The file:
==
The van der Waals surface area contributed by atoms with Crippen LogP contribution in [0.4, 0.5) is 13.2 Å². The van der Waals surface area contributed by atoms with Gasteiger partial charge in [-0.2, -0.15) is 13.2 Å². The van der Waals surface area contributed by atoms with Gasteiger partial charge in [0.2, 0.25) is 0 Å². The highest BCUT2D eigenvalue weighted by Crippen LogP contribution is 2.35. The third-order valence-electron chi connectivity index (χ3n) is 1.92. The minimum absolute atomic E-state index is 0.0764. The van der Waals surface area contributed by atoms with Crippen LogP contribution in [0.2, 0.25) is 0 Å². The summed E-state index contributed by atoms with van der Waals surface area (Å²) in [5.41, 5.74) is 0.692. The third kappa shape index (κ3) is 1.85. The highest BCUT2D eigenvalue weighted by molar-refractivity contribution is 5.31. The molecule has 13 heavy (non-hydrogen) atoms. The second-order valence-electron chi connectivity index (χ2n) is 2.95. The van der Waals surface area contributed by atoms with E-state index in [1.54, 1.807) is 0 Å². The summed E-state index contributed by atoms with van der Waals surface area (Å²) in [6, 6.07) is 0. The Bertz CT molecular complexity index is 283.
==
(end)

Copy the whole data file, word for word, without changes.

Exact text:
The van der Waals surface area contributed by atoms with Crippen LogP contribution in [0.4, 0.5) is 13.2 Å². The van der Waals surface area contributed by atoms with Gasteiger partial charge in [-0.2, -0.15) is 13.2 Å². The van der Waals surface area contributed by atoms with Gasteiger partial charge in [0.2, 0.25) is 0 Å². The highest BCUT2D eigenvalue weighted by Crippen LogP contribution is 2.35. The third-order valence-electron chi connectivity index (χ3n) is 1.92. The minimum absolute atomic E-state index is 0.0764. The van der Waals surface area contributed by atoms with Crippen LogP contribution in [0.2, 0.25) is 0 Å². The summed E-state index contributed by atoms with van der Waals surface area (Å²) in [5.41, 5.74) is 0.692. The third kappa shape index (κ3) is 1.85. The highest BCUT2D eigenvalue weighted by molar-refractivity contribution is 5.31. The molecule has 13 heavy (non-hydrogen) atoms. The second-order valence-electron chi connectivity index (χ2n) is 2.95. The van der Waals surface area contributed by atoms with E-state index in [1.54, 1.807) is 0 Å². The summed E-state index contributed by atoms with van der Waals surface area (Å²) in [6, 6.07) is 0. The Bertz CT molecular complexity index is 283.